Another aspect of scholarship is that there has been much work done in recent decades an analyzing the rhetorical forms and devices of the languages in use at the time of Jesus. It is common in the semitic languages to use extremely sharp contrasts to make a point. Dark and light. Holy and an abomination. Love and hate. It would be typical of the Aramaic that Jesus spoke to use this sort of strong statement to emphasize a point that we English speakers would express far more moderately.
Having acknowledged all this, we are still beset with these very difficult sayings about hating members of our families, taking up the cross and giving up our possessions. The first and third can be dealt with by the idea of detachment. We should not let our affections, desires, or comforts get in the way of our relationship with Jesus. Jesus illustrates this in another place when he is speaking in a house and is told that his mother and brothers are outside. He replies, “Who are my mother and brothers? Those who do the will of God are my mother and brothers and sisters.” The urgency to pursue the Kingdom of God relativizes all other agendas. The requirement to take up the cross is clearly urging us to imitate Jesus even in his most difficult and painful challenges.
Very briefly the other two readings also flavor this scriptural stew. Jeremiah speaks of the need for Israel to changer there ways. In using the metaphor of the potter, though, he says that we are in God’s hands. God can destroy us or make us, and more hopefully, God can re-make or re-shape us.
In Philemon we see a very tender side of Paul, who is concerned about a slave named Onesimus. He is sending him back to his owner, Philemon, urging Philemon to free Onesimus and change the relationship from owner and slave to brothers in Christ.
So taken all together what do we have? Paul envisions a new kind of community that he often calls the Church or the Body of Christ. This new community is the beginning of the Kingdom of God on earth. In this community there is equality and love. This is the same Kingdom that Jesus proclaimed as breaking into human history now. This is the same community of justice and mercy that Jeremiah was urging the Israelites of his own time to inhabit.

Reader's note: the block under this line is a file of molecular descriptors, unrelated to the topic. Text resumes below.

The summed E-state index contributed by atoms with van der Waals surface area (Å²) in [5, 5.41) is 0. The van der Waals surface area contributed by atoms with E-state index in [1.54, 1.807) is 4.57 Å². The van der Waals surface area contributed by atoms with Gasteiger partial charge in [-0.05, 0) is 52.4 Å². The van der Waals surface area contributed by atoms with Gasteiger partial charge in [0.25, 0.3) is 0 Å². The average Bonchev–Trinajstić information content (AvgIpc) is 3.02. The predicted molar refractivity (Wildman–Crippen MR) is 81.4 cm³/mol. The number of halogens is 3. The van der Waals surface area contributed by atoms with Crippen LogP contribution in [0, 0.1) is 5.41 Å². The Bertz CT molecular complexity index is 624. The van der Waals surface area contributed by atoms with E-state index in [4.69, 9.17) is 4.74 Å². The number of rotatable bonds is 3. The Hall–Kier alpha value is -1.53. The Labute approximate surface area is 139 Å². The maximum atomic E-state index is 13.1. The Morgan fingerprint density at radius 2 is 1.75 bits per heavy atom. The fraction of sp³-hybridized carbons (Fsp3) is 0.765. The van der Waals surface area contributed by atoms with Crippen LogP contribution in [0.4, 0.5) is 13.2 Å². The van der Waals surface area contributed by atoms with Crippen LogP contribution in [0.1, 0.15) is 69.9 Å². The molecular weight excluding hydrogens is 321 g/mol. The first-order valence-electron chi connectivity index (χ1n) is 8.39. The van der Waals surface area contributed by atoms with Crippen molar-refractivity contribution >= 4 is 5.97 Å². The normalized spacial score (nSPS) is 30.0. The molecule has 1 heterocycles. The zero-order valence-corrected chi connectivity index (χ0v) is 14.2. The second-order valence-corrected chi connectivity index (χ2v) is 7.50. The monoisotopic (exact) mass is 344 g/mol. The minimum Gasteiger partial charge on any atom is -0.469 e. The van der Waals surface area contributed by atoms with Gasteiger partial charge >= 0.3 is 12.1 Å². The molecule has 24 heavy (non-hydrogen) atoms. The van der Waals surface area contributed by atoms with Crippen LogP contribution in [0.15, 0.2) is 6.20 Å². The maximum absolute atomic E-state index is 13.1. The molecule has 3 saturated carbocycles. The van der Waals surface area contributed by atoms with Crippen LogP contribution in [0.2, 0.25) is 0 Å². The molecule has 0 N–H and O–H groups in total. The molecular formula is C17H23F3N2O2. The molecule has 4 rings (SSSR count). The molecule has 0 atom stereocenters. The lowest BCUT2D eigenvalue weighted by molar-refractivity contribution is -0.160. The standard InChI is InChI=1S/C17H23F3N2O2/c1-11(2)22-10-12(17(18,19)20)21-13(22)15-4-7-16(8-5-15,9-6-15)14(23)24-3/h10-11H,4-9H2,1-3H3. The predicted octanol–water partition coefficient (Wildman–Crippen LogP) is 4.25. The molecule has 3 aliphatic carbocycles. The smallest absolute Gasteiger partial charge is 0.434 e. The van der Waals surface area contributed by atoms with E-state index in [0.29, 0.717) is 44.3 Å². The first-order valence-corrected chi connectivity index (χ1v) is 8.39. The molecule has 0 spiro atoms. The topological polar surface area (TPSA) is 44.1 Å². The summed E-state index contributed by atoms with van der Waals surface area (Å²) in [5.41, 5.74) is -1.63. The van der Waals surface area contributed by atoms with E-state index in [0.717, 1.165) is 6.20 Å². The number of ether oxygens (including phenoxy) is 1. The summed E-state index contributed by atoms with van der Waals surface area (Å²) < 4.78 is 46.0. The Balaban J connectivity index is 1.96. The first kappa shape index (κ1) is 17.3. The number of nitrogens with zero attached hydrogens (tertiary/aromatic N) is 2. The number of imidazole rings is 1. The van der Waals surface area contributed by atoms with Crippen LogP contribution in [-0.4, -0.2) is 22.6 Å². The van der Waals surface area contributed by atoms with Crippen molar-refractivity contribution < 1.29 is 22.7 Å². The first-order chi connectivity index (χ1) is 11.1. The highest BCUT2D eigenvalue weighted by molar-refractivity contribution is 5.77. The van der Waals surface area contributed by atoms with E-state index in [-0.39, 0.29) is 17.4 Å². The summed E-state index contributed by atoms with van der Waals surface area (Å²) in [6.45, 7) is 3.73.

Since the word as it is is not the world as it should be, establishing this community that is the beginning of the kingdom of God is hard and risky. It may involve breaking down the structures of the kingdoms of earth, other ways of structuring society that are hindrances to establishing the Kingdom of God. Clearly Herod, the religious hierarchy and the Roman government all felt threatened by Jesus proclamation of this new order of justice and compassion. Those of us who want to continue the millennia long work of making the Kingdom of God a reality on earth should expect resistance, misunderstanding, defensiveness and even retaliation.
To my mind Jesus is saying, “This is going to be tough. If you want to join me in this divine work of rebuilding the world understand that it will be risky and costly. And only you can decide if it is worth it. It reminds me of the Antarctic explorer Ernest Shackleton, who recruited his team of sailors and explorers with this want ad in the news papers:
MEN WANTED for Hazardous Journey. Small wages, bitter cold, long months of complete darkness, constant danger, safe return, doubtful. Honor and recognition in case of success – Ernest Shackleton.
He received 400 applications for 27 spaces.
Jesus invites to join him in the greatest work, the greatest adventure of all time. It won’t be easy, but can you think of better cause on which to spend your life? What do you say?